I love BBQ.
In 2017, I started thinking of making a trip to all of the great BBQ cities in the US. Rather than trying to visit all of them in one go, I decided to dedicate a few days to each. The first city on my list was Austin, TX. I researched the best BBQ places in the city and surrounding area, tapping on knowledge from friends and coworkers who had lived in Austin. I had a list of 9 places to try, and planned a week to hit them all. One of the challenges was that many BBQ places are only open for lunch, as they’re out of meat by mid-afternoon.
Texas BBQ is simple: salt and pepper. There’s no sauce needed to complicate things . A healthy dry rub with fresh-ground pepper and a several hours of indirect heat is all you need.
Brisket is the signature of Texas BBQ. If your brisket isn’t good, sorry. As I went about the task of categorizing and rating all of the BBQ that I ate, brisket always pulls the most weight. I tried the brisket everywhere that it was offered.
Texas BBQ also has a certain style. A lunch tray with butcher paper is how we were served at nearly every establishment. Pickles and white bread are always available. Everything is dished out by the pound, which makes it easy to gauge exactly what you’re in for.
2027 E Cesar Chavez Austin, TX 78702
One of the few BBQ places owned by women, la Barbecue was my first stop. It’s located in Austin proper. One of the owners hails from the Mueller family line of Texas BBQ, but they do it differently at la Barbecue.
My recon had told me that the chipotle coleslaw was a signature item, and my sources were right. It was one of the best side of the whole trip, right off the bat.
The brisket here was great, with melty fat. This is why you get up early and make sure you’re in line at opening: you want the best possible brisket. Wait too long, and the fat will set again.
The best item on the plate, however, was the beef rib. I was surprised, because I hadn’t heard that they were known for their beef ribs.
It was cooked perfectly, had great flavor and bark, and we savored every single bite. It was our favorite beef rib we had on the entire trip.
Rating: 4th overall (#1 beef ribs)
Alamo Draft House
I’ve been hearing about Alamo Draft House from friends all over for years, and I finally got to visit one. I watched Mission Impossible: Fallout while Mory went shopping at some art stores. I love the custom trailers and intros, it was very cool. They also make a great dark and stormy.
Salt Lick BBQ
18300 Farm to Market Rd 1826 Driftwood, TX 78619
Salt Lick BBQ was easily the most controversial of the restaurants we visited. Half the people I asked said that I had to go, the other half tried to wave me off. We decided that it was worth the drive out to Driftwood to give it a shot, especially since they were open for dinner, which made it easy to schedule.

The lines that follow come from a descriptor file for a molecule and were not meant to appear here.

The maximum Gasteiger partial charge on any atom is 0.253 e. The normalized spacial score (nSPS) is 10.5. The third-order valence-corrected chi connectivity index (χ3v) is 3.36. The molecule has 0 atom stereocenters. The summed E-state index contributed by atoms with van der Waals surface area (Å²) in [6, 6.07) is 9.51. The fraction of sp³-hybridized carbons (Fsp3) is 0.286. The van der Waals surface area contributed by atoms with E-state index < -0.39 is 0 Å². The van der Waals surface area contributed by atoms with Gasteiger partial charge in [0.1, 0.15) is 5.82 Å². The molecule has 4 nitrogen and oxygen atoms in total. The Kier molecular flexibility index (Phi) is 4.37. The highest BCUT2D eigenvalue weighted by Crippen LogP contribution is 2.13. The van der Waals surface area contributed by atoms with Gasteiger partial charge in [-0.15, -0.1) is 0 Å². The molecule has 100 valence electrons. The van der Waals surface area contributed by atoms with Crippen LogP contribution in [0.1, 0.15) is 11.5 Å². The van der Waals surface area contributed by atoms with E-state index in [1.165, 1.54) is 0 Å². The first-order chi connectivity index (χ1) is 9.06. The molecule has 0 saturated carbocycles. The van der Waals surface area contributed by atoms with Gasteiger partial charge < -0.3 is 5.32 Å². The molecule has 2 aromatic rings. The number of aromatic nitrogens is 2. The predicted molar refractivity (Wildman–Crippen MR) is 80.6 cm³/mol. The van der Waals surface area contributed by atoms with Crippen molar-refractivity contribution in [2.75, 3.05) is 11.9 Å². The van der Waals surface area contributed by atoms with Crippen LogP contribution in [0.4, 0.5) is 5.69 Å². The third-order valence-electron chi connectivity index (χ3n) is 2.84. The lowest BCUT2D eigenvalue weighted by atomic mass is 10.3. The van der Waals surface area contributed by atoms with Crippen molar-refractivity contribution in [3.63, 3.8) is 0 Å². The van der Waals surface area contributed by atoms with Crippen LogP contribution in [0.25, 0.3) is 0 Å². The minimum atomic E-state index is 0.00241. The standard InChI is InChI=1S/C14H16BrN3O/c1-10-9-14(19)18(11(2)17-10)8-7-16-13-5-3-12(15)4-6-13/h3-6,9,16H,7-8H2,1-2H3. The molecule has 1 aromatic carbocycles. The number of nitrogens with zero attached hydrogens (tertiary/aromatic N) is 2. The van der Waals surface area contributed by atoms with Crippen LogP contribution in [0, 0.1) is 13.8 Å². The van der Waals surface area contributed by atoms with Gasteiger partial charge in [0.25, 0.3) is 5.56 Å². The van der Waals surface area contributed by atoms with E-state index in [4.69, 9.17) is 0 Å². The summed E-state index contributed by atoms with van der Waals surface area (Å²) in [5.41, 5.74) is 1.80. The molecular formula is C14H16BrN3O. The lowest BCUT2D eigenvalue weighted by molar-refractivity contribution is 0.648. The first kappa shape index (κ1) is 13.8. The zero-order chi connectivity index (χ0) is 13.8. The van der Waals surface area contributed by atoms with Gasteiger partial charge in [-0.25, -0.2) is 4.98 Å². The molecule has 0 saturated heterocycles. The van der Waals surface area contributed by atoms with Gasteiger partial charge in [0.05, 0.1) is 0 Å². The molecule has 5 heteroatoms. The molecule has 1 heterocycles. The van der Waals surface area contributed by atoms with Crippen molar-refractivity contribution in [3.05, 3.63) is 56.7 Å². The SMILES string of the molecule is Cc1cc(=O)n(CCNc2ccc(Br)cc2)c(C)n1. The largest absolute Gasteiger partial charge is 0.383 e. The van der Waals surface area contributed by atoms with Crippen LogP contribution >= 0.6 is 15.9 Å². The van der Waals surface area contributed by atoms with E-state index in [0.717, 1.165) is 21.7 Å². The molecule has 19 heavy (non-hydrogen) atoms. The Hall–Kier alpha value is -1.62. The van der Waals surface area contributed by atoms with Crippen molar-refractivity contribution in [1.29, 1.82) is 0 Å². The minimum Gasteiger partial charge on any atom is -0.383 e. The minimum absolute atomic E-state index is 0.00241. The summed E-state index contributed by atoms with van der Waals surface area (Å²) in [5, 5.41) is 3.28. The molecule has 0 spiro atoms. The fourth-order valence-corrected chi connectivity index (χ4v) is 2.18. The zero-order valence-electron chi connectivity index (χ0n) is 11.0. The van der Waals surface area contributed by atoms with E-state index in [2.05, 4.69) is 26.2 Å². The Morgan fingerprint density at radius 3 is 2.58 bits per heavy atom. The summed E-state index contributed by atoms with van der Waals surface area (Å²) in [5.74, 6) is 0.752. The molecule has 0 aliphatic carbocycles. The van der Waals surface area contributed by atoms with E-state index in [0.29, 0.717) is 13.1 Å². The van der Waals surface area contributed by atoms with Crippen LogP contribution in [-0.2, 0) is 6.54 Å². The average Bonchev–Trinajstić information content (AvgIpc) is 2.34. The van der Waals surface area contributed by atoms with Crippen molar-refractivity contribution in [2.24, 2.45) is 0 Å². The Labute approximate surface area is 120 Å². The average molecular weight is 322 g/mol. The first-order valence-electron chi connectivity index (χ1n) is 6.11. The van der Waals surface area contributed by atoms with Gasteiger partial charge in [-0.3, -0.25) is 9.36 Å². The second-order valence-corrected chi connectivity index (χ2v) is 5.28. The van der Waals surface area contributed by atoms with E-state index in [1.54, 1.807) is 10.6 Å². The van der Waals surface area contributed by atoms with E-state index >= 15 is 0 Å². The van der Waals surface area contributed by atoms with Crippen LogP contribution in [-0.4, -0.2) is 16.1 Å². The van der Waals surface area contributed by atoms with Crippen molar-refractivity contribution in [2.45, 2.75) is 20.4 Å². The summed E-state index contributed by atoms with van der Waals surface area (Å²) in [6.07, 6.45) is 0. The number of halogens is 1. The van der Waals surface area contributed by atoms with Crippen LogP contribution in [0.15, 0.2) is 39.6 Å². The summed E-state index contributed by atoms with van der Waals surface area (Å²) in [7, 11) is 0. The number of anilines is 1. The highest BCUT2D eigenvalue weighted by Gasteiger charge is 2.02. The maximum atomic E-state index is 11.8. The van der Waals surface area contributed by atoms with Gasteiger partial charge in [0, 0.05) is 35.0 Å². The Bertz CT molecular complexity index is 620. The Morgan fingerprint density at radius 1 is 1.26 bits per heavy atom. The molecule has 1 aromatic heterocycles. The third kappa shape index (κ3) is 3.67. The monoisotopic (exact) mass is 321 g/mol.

The brisket at Salt Lick was just OK. It didn’t have the great bark or melty fat of the top-tier places. The house-made sausage was good, but not great.
It would’ve been a disappointing trip if it weren’t for their pork ribs. They had an amazing sweet glaze that had me ordering an entire second plate. These ribs took the top spot for pork ribs on my trip. Perfectly cooked and absolutely delicious. Worth it.
We got a variety of food from Salt Lick, including sides and dessert. The pecan pie and cobbler were both delicious! However, this is Texas BBQ, so the only thing being rated is the meat.
Rating: 8th overall (#1 pork ribs)
900 E. 11th Austin, TX 78702
Franklin BBQ is as close to a Mecca as there is for BBQ fans. It was the spot that made Austin the first city on my must-visit list. It’s one of the highest rated and acclaimed restaurants in the country, and the lines prove it. We got there bright and early and still waited in line for hours. We met a couple in line that had also traveled from out of state, just for a taste of the brisket. We were visiting after a fire had shut down the restaurant for months in 2017, but they were back and smoking in August, one year later.
Let’s just open with the brisket: it’s the best in the state. It lived up to my wildest expectations, and then some. The bark was crisp and flavorful, and the fat was the melt-in-your-mouth meat-butter that comes from a perfect cook. When I think back to this trip, the first flavor I remember was licking my lips at Franklin, and tasting the pepper.
The turkey here was also a sleeper hit. We tried the smoked turkey at several places, and Franklin’s was tops. It was savory and buttery in all the right ways, and it was one of Mory’s favorite items from the entire trip. Definitely worth getting a few slices to mix it up with the brisket.
The pulled pork was similarly delicious, with a light squeeze of sauce amping it up. It was my 2nd-favorite pulled pork on the trip, with no complaints about the flavor of the meat or the cook. It was great on a fresh bun.
The pork ribs were the only thing that was less-than-perfect. Not bad by any means, but simply not up to the level of pork ribs we found elsewhere. I’d double-down on more brisket or turkey next time instead.